One scenario outlined was of a sensor detecting an out-of-control vehicle approaching a busy intersection; the sensor picks up on the impending danger and delays the pedestrian “WALK” sign and turns all the traffic lights in the intersection red. These are calculations that require HPC-class computing at the street corner.

Chicago is using its Array of Things sensors in other critical roles, such as real time flood monitoring, for tracking pedestrian, bicycle car and truck traffic and predictively model accidents.

“The questions for us in the parallel computing world,” Beckman said, “are how do we take that structure on our supercomputers and scale it in a way so we have a virtuous loop to do training of large-scale data on the supercomputer and create models that are inference-based, that are quick and fast, that can be pushed out to parallel hardware accelerated out on the edge? The Array of Things project is working on that now.”

The post How Cities Use HPC at the Edge to Get Smarter appeared first on HPCwire.

SC17 Keynote – HPC Powers SKA Efforts to Peer Deep into the Cosmos

Fri, 11/17/2017 - 19:06

Thus week’s SC17 keynote – Life, the Universe and Computing: The Story of the SKA Telescope – was a powerful pitch for the potential of Big Science projects that also showcased the foundational role of high performance computing in modern science. It was also visually stunning as images of stars and galaxies and tiny telescopes and giant telescopes streamed across the high definition screen extended the length of Colorado Convention Center ballroom’s stage. One was reminded of astronomer Carl Sagan narrating the Cosmos TV series.

SKA, you may know, is the Square Kilometre Array project being run by an international consortium and intended to build the largest radio telescope in the world; it will be 50 times more powerful than any other radio telescope today. The largest today is  ALMA (Atacama Large Millimeter/submillimeter Array) located in Chile and has 66 dishes.

SKA will be sited in two locations, South Africa, and Australia. The two keynoters Philip Diamond, Director General of SKA, and Rosie Bolton, SKA Regional Centre Project Scientist and Project Scientist for the international engineering consortium designing the high performance computers, took turns outlining radio astronomy history and SKA’s ambition to build on that. Theirs was a swiftly-moving talk, both entertaining and informative. The visuals flashing adding to the impact.

Their core message: This massive new telescope will open a new window on astrophysical phenomena and create a mountain of data for scientists to work on for years. SKA, say Diamond and Bolton, will help clarify the early evolution of the universe, be able to detect gravitational waves by their effect on pulsars, shed light on dark matter, produce insight around cosmic magnetism, create detailed, accurate 3D maps of galaxies, and much more. It could even play a SETI like role in the search for extraterrestrial intelligence.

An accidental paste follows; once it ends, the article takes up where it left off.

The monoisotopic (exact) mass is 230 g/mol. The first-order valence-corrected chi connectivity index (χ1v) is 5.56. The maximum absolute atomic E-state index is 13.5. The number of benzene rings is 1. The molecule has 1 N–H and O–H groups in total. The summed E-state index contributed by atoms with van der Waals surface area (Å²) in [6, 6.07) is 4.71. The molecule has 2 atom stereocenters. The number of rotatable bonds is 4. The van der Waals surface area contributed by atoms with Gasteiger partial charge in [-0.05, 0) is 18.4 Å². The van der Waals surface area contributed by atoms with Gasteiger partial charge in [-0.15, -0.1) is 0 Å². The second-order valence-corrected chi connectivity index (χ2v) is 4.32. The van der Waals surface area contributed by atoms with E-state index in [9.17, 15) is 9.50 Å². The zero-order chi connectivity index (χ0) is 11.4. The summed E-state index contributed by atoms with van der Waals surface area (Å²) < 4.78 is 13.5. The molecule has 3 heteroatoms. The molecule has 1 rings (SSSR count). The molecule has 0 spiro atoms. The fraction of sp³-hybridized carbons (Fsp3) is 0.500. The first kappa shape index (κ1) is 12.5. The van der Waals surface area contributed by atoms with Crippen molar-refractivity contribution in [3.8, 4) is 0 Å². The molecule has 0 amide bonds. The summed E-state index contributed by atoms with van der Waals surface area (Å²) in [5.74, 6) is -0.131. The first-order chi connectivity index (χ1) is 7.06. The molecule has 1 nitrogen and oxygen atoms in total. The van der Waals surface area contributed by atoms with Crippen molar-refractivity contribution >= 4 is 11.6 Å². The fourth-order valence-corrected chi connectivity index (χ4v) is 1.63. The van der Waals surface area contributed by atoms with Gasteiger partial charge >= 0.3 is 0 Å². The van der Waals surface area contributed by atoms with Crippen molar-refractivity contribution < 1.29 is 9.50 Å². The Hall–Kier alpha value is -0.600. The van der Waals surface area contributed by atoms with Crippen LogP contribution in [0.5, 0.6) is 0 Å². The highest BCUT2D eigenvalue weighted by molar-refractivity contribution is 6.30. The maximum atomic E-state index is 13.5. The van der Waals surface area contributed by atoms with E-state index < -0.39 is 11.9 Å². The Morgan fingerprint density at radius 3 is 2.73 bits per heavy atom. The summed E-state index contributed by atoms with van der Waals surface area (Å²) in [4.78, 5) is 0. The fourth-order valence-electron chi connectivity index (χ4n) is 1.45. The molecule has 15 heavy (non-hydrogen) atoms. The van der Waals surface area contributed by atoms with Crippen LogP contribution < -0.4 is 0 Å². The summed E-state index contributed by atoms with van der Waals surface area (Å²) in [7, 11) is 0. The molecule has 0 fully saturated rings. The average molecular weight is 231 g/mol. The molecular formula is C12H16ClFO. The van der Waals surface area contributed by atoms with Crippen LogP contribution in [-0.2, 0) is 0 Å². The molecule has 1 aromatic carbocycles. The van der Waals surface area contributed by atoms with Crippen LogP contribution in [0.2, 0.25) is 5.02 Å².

“When fully deployed, SKA will be able to detect TV signals, if they exist, from the nearest tens maybe 100 stars and will be able to detect the airport radars across the entire galaxy,” said Diamond, in response to a question. SKA is creating a new government organization to run the observatory, “something like CERN or the European Space Agency, and [we] are now very close to having this process finalized,” said Diamond.

Indeed this is exciting stuff. It is also incredibly computationally intensive. Think about an army of dish arrays and antennas, capturing signals 24×7, moving them over high speed networks to one of two digital “signal processing facilities”, one for each location, and then on to two ‘science data processors” centers (think big computers). And let’s not forget data must be made available to scientists around the world.

Consider just a few data points, shown below, that were flashed across stage during the keynote presentation. The context will become clearer later.

It’s a grand vision and there’s still a long way to go. SKA, like all Big Science projects, won’t happen overnight. SKA was first conceived in 90s at the International Union of Radio Science (URSI) which established the Large Telescope Working Group to begin a worldwide effort to develop the scientific goals and technical specifications for a next generation radio observatory. The idea arose to create a “hydrogen array” able to detect H radiofrequency emission (~1420 MHz). A square kilometer was required to have a large enough collection area to see back into the early universe. In 2011 those efforts consolidated in a not-for-project company that now has ten member countries (link to brief history of SKA). The U.S. which did participate in early SKA efforts chose not to join the consortium at the time.

Although first conceived as a hydrogen array, Diamond emphasized, “With a telescope of that size you can study many things. Even in its early stages SKA will be able to map galaxies early in the universe evolution. When full deployed it will conduct fullest galaxy mapping in 3D encompassing up to one million individual galaxies and cover 12.5 billon years of cosmic history.”

A two-phase deployment is planned. “We’re heading full steam towards critical design reviews next year,” said Diamond. Full construction starts in two years with construction of the first phase expected to begin in 2019. So far €200 have been committed for design along with “a large fraction” of the €640 required for first phase construction. Clearly there are technology and funding hurdles ahead. Diamond quipped if the U.S. were to join SKA and pony up, say $2 billion, they would ‘fix’ the spelling of kilometre to kilometer.